Book Hauls are relatively simple videos that require minimal editing and preparation on the creator’s side, apart from having a nice pile of books to show us. But these are some of the most influential videos BookTubers can put out. Which is why not only are audiences keeping a close eye on them but authors and publishers as well.
It was only my second week here at Ooligan, and I was already at the table, as they say out in the corporate world. But all I could think about was, “What is live tweeting?”
Keeping a consistent brand, no matter how personal the account, is so important. People want to follow accounts that they can trust will post fairly similar art, because they like that art. You wouldn’t commission an artist who gave out a different-styled piece every time someone requested their services; in a similar way, people will not give you that follow if you remain inconsistent and unpredictable.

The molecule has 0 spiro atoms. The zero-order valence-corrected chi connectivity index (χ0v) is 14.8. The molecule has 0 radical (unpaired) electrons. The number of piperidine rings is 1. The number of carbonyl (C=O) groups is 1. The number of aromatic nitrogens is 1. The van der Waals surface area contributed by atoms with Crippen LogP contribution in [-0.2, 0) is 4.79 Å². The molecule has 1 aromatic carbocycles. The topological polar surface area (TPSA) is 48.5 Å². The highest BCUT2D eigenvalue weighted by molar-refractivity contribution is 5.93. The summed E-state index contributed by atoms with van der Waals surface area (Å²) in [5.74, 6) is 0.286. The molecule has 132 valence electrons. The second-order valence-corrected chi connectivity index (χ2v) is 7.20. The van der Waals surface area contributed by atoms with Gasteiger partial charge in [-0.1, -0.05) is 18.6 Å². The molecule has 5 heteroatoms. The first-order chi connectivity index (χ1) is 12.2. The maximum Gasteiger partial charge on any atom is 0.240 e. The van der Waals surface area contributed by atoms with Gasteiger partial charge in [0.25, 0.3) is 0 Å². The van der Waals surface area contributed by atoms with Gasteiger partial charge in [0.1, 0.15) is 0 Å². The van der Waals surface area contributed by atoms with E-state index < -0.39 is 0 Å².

On the surface, The Adulterants is a dry, witty, coming-of-age story about a manchild. But manchildren aren’t going to buy the book for themselves. They probably wouldn’t ever walk into a bookstore of their own volition, and they certainly wouldn’t openly identify themselves as a manchild in need of self-reflection. Instead, Tin House targeted the people in their lives who wanted to intervene before it was too late.
As social media continues to boom through today’s generation, businesses must use these platforms in order to market their own companies and organizations. But how exactly are these companies benefiting from their social media, and how do they know what to post that will further engage their followers? The answer is social media tools.
It’s not just bibliophiles who are making the most of the bookstagram side of Instagram, publishers and other publishing professions have seen the potential of a few great books pictures and are now using them to promote their own brands. But are the Instragrams of publishers as artistic and effective as those of bookstagrammers, or are they doing something different?